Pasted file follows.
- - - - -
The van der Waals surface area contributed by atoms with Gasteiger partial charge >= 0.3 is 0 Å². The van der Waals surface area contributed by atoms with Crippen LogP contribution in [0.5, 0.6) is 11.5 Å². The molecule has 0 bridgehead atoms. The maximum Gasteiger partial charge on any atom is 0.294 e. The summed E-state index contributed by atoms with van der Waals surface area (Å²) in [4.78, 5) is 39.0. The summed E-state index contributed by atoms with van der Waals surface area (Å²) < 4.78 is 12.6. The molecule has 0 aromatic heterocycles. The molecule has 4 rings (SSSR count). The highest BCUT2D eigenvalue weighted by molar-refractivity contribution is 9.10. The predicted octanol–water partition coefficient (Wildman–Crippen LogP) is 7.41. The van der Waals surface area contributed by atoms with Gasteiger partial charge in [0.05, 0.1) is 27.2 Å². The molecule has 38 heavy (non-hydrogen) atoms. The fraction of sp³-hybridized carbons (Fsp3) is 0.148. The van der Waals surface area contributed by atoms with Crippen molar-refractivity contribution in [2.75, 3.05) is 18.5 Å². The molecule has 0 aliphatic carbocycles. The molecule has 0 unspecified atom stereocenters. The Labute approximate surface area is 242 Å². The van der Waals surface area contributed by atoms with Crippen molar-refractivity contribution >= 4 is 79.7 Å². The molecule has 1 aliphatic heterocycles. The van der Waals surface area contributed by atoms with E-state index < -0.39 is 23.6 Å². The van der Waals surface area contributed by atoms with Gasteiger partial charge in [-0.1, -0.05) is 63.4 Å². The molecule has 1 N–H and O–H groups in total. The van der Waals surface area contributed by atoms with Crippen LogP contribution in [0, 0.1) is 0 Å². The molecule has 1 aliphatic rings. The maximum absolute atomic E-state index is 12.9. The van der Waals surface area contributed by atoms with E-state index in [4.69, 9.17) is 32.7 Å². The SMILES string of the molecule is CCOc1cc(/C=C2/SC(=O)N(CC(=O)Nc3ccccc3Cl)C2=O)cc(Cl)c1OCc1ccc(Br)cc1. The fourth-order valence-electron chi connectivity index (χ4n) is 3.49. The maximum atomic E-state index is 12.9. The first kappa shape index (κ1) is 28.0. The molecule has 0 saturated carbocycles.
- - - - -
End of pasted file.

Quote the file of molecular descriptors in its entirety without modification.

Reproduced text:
The van der Waals surface area contributed by atoms with Gasteiger partial charge >= 0.3 is 0 Å². The van der Waals surface area contributed by atoms with Crippen LogP contribution in [0.5, 0.6) is 11.5 Å². The molecule has 0 bridgehead atoms. The maximum Gasteiger partial charge on any atom is 0.294 e. The summed E-state index contributed by atoms with van der Waals surface area (Å²) in [4.78, 5) is 39.0. The summed E-state index contributed by atoms with van der Waals surface area (Å²) < 4.78 is 12.6. The molecule has 0 aromatic heterocycles. The molecule has 4 rings (SSSR count). The highest BCUT2D eigenvalue weighted by molar-refractivity contribution is 9.10. The predicted octanol–water partition coefficient (Wildman–Crippen LogP) is 7.41. The van der Waals surface area contributed by atoms with Gasteiger partial charge in [0.05, 0.1) is 27.2 Å². The molecule has 38 heavy (non-hydrogen) atoms. The fraction of sp³-hybridized carbons (Fsp3) is 0.148. The van der Waals surface area contributed by atoms with Crippen molar-refractivity contribution in [2.75, 3.05) is 18.5 Å². The molecule has 0 aliphatic carbocycles. The molecule has 0 unspecified atom stereocenters. The Labute approximate surface area is 242 Å². The van der Waals surface area contributed by atoms with Crippen molar-refractivity contribution >= 4 is 79.7 Å². The molecule has 1 aliphatic heterocycles. The van der Waals surface area contributed by atoms with E-state index < -0.39 is 23.6 Å². The van der Waals surface area contributed by atoms with Gasteiger partial charge in [-0.1, -0.05) is 63.4 Å². The molecule has 1 N–H and O–H groups in total. The van der Waals surface area contributed by atoms with Crippen LogP contribution in [0, 0.1) is 0 Å². The molecule has 1 aliphatic rings. The maximum absolute atomic E-state index is 12.9. The van der Waals surface area contributed by atoms with E-state index in [4.69, 9.17) is 32.7 Å². The SMILES string of the molecule is CCOc1cc(/C=C2/SC(=O)N(CC(=O)Nc3ccccc3Cl)C2=O)cc(Cl)c1OCc1ccc(Br)cc1. The fourth-order valence-electron chi connectivity index (χ4n) is 3.49. The maximum atomic E-state index is 12.9. The first kappa shape index (κ1) is 28.0. The molecule has 0 saturated carbocycles.